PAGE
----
The budget plan, a 500-page document, was introduced in the House last Wednesday and voted on the same day, after Democrats voted to end debate.

Then 63 members of the House, all of them Democrats under the command of House Speaker Michael Madigan (D-Chicago), voted in favor. Nine Democrats joined the House’s 44 Republicans in voting “no,” including Rep. Jack Franks of Marengo.

How many of those who voted in favor had even read through what they were voting for?

Perhaps those capable of both speed-reading and with a wonkish mastery of the complex finances of a state with more than 12 million people, and maybe a trusted few who were allowed any input into the Speaker’s budget decisions.

We suspect the vast majority of Democrats simply did as they were told and voted yes.

This is the government we are getting in Illinois.

State Rep. Bob Pritchard accused his colleagues of ignoring the issues, and that’s certainly a fair assessment. House lawmakers approved a spending plan with a $7.2 billion deficit, despite the fact there has been no discussion about where the money to close that gap will come from.

There are also consent decrees and court orders requiring our state to continue funding certain services at 2015 levels, when the state was taking in considerably more in taxes. There are pension obligations that are consuming more and more of Illinois’ revenue. These issues, too, are being ignored.

The House has multiple appropriations committees whose job is supposed to be to help craft the budget. That work is not being done. Rank-and-file lawmakers were meeting independently to try to reach some compromises that could bring about a budget deal - their work was dismissed by Madigan as “not persuasive.”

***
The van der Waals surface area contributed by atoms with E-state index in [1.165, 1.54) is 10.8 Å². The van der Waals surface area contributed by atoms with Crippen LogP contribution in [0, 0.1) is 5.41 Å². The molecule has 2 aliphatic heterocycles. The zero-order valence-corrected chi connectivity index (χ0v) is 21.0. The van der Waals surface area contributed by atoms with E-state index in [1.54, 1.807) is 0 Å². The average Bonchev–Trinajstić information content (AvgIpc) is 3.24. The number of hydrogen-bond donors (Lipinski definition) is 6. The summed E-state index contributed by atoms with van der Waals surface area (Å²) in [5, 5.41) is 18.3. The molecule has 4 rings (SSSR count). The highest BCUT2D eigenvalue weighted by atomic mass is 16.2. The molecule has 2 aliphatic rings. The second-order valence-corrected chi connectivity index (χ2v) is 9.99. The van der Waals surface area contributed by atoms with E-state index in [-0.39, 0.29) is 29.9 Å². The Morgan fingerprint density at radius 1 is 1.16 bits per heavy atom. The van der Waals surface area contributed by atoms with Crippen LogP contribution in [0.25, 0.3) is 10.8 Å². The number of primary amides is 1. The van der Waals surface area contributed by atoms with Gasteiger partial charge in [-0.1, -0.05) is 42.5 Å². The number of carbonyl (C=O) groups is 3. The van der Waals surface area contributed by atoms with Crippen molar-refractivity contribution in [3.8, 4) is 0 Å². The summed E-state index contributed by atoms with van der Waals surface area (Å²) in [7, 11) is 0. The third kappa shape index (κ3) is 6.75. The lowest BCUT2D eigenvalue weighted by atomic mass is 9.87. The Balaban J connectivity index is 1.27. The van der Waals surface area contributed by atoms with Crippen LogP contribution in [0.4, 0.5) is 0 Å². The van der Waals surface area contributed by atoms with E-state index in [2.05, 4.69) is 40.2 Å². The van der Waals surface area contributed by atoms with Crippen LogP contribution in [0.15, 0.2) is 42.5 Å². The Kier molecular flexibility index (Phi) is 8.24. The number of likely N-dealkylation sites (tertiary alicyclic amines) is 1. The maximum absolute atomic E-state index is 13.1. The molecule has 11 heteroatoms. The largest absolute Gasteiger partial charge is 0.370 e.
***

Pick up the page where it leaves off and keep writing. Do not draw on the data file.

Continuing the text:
What does appear persuasive is Madigan’s desire to show Rauner and the rest of Illinois that he is the one in charge.

So long as Madigan is in charge, this is the government we will get. It’s one where issues are ignored, budgets are passed with only cursory debate, and our state’s crisis situation appears set to deepen.


May 31, 2016

The (Champaign) News-Gazette

AFSCME falls short again

Legislative supporters of unionized state employees lack the clout to intervene on their behalf in contract talks.

Almost lost amid all the excitement surrounding last week’s state’s budget travails was another legislative vote on a proposal to strip Gov. Bruce Rauner of his authority to negotiate a contract with a union representing nearly 40,000 state workers.

For the second time in less than a year, the Legislature failed to override Rauner’s veto of the ill-conceived legislation.

Although the vote was relatively close, the outcome was no great surprise. Legislators upheld Rauner’s veto of nearly identical legislation in late 2015.

When the Democrat-controlled House and Senate recently passed a new bill to remove Rauner from ongoing negotiations with AFSCME and transfer decision-making authority to an independent arbitrator, they did so without enough votes to override another Rauner veto.